The preschool guide suggests playing the MP3 and letting them listen to it regularly. To start showing them the headline words (B is for Butterflies) and showing the related images. The key to this guide is to let them experience the books words over and over and to incorporate the mini lessons (like for S is for Smiling Sunrise it encourages to get up and out of bed quickly) in their daily routine.

I used a mix of both teachers guides with Baby Britches and it worked well. He greatly preferred listening to the music while following along to me reading it to him. As we listened to it more and more he started humming, but never really sang along except on a few things he liked--like the H is for Heart like I mentioned above.

What Are My Thoughts On This Product?

*Beautiful color illustrations
This book is so bright and colorful and just fun to look at!

*High quality pages and cover
The cover is thicker than most children's books--nearly a board book. And the pages are thicker than most children's books as well. They are shiny and "pretty". I also like that the books are made in the USA!

The font of the book is very easy to read and a great size for reading aloud and following along.

*Written in Lyrical Form
The text of the book is written like poetry, making it more fun to read.

*Not your Normal ABC 
I like that this book chooses things other than the standard "A is for Apple, B is for Ball, C is for Cat". I like that it explores OTHER words that being with those letters which bring a more vibrant vocabulary.

*Recognizable tune
I liked that the tune for the coordinating song was the ABC melody, so that Baby Britches could recognize it. 

*Teaching Suggestions
I think it's pretty cool that they provide teaching suggestions for K-3 AND a pre-K guide! It's very helpful and would be a great way to incorporate unit studies with the reading of the book. I think having access to these free downloads makes it even more worthwhile.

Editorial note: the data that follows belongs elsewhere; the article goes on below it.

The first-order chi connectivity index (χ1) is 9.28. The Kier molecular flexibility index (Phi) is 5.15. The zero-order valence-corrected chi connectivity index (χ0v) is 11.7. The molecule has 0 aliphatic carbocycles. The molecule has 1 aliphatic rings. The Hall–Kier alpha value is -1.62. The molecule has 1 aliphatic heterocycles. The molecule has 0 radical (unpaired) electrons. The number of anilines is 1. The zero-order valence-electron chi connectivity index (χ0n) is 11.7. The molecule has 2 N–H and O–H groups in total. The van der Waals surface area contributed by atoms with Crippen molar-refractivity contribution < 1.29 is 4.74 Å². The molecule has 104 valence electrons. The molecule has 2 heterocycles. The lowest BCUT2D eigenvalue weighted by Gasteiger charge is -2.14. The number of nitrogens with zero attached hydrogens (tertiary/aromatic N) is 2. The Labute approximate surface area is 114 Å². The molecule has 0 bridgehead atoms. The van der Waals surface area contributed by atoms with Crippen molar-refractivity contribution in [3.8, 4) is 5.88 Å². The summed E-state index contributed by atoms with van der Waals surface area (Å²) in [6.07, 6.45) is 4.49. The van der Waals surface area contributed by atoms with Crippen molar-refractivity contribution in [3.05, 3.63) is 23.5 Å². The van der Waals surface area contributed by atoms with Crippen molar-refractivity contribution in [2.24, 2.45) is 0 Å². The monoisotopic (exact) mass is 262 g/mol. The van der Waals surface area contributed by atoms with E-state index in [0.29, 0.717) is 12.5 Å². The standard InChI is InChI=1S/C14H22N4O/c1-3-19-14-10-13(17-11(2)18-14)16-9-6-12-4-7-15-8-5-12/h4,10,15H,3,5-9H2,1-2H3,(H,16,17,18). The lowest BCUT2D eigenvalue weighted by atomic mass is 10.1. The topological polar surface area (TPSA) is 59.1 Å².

*Promotes Character Development
The text encourages manners, family, care, concern, beauty, kindness and much more. Does your regular ABC book do that?

*Audio and Teaching Guides Free of Cost
With every purchase of the book, they get a free download of the music and the teaching guide! This is very cool and a great bonus.

*Song is a Mouthful
In all honesty, the song is a mouthful to sing. Trying to work the lyrics into the same melody was a major challenge and it didn't flow well. Baby Britches, even after many times of listening, could only ever get in a few words here and there. 

*Not all the
This is supposed to be a rhyming text, but many of the rhymes don't gel. Because of this, it makes it harder to flow during reading aloud AND then also ties in to the con I mentioned above about singing it.

*Words Are Very Advanced
Because this is an ABC book, it really is geared for more of the preK/Kindergarten age group. But there are words that they probably just won't have any concept virtues, yacht, excellence...these are great vocabulary words but Baby Britches didn't understand the concept of virtues and excellence for example. While this is something a 1st-3rd grader might be able to get, my 4 year old doesn't have the comprehension of the abstract yet. But it's a very good introduction to the ideas! And as for yacht, I'd like to see you try to convince a 4 year old that the photo of the Y page is a yacht, not a boat! Not happening. LOL. 

In summary, this is a beautiful book and one that would be a good addition to any bookshelf! The song is a fun addition, and if you wanted to incorporate the book a little bit beyond just reading it, you have the teachers guide to help you. I will continue to let Baby Britches listen and follow along in his book because it is good practice at word identification and reminds him that there are many other words that make up the ABC's.

We very much enjoyed the book, but Baby Britches wasn't in love with it. He really got lost on the wordiness of it.

Want to Know More?

We reviewed S is for Smiling Sunrise by WordsBright. You have read my review, but what did the other families who received the book think about it?
Wordsbright Review
For more information, you can stay in touch with WordsBright via Facebook!

While he didn't love it, Baby Britches does enjoy looking at it while I play the song, so I will pull it out now and then for him. We decided to keep this book and continue to use it, though I suspect we will be listening to the MP3 more than reading it!